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Maxed Out: Why Working People Are Drowning In Credit Card Debt

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Americans now owe a collective $1.13 trillion in credit card debt. This debt burden has exploded by a staggering 47% in only three years, draining the savings of millions of workers as the economy emerges from the pandemic. The stresses of sky high inflation – caused by competition between the US and China, supply chains disrupted by climate change and war, and uncontrolled price gouging by corporations – have hit working people the hardest. 46% of Americans now carry over credit card debt month-to-month, driving them further into debt as credit card interest rates hit record highs. 

The most economically strapped Americans are hit with predatory late fees if they default on their monthly payment, perpetuating a vicious cycle of debt. Poor credit scores prevent people from leasing apartments, finding employment, or buying a car. This is a contributing factor to America’s growing homelessness crisis.

Record credit card debt also comes against a backdrop of increasing household and student debt. While big banks were bailed out during the 2009-2010 recession, working people were left to fend for ourselves, and we are still suffering the financial consequences over a decade later. 

Younger workers in particular are struggling with a collective $1.74 trillion in student loan debt. The Biden administration has forgiven less than 10% of student loan debt as conservative courts moved to block larger scale forgiveness efforts and the Democrats failed to aggressively pursue reforms. 

Debt affects all aspects of people’s lives and health. One scientific study reported that “high financial debt is associated with higher perceived stress and depression, worse self-reported general health, and higher blood pressure.” It is also linked to increased risk of suicide. Canceling debt would hurt nobody but the bankers’ profits while helping millions of workers live healthier, happier, and longer lives. 

Corporate media paints workers’ debt as a moral failing, and economists chastise us for not budgeting effectively. But the hard truth is that no amount of budgeting and financial literacy can make up for massive price increases in the sectors of the economy that affect working people the most: food, gas and housing. 

Woefully inadequate pay raises have only fueled this fire. The Biden administration’s half-measures like limiting “junk fees” barely put a dent in the problem, and the enforcement mechanism is already under attack by the right-wing court system. The greed of the bosses, the landlords, and the banks is the root cause of this crisis.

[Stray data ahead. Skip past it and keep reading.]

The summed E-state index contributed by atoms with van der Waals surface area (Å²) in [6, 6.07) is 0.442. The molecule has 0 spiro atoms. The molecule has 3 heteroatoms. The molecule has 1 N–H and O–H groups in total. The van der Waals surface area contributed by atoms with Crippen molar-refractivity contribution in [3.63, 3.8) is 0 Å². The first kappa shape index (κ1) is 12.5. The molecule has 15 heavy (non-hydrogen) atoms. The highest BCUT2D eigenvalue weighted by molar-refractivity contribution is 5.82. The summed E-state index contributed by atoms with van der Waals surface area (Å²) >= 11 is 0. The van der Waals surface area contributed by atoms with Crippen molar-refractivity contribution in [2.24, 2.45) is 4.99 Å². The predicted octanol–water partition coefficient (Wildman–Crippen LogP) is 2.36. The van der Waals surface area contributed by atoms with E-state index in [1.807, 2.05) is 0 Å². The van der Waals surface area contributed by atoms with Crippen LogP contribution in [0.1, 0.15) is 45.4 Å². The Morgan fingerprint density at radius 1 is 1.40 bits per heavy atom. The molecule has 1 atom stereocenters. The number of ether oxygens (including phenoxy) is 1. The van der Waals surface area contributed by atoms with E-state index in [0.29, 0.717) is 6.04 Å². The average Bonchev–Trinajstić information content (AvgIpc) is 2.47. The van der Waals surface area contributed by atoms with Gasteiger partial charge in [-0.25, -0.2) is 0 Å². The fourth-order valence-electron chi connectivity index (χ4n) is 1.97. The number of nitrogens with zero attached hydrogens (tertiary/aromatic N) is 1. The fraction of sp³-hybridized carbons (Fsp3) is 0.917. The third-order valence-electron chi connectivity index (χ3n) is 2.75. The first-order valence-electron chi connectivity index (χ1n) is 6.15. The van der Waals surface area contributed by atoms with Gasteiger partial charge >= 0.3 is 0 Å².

If debt is such a big problem for working people, why aren’t the Democrats rushing to the rescue and using all tools at their disposal to alleviate this pain? The answer is that both corporate parties are beholden to big business and take large donations from the financial industry to fund their campaigns. 

During the 2020 election cycle, Wall Street spent $2.9 billion lobbying politicians and funding campaigns. Of the money pumped directly into campaigns, 47% went to Republicans and 53% to Democrats. This shows that the financial industry buys off politicians in both parties. 

While the Republicans are openly hostile to canceling workers’ debt, the Democrats use the more subtle strategy of dangling big promises of relief in our faces, just to abandon us under the first sign of discontent from bank executives.

Fighting back against the big banks will require the mobilization of millions of workers in the streets and in the workplaces. Our demands should include loan forgiveness, taxing big business, banning predatory loans, and breaking up the largest banks. We should also demand a reduction in interest rates, elimination of late fees, and scrapping credit scores. 

In parallel, workers must fight for universal healthcare and strong rent control measures so that our wages do not immediately go back into the pockets of the banks, landlords, and insurance companies. Such reforms will reduce the need for working and poor people to rely on credit to scrape by. A new worker-led, independent political party – with the involvement of labor unions, community groups, and organizations of struggle – could unite people around a common program and serve as a catalyst for change, putting the capitalist class in a position where they are forced to make concessions to workers.

However, as long as the capitalists remain in charge of the economy, they will attempt to roll back any concessions won by working people. This is why we must bring the top 500 companies and banks into public ownership so that we can determine how the wealth that we produce will be allocated to best address our needs. 

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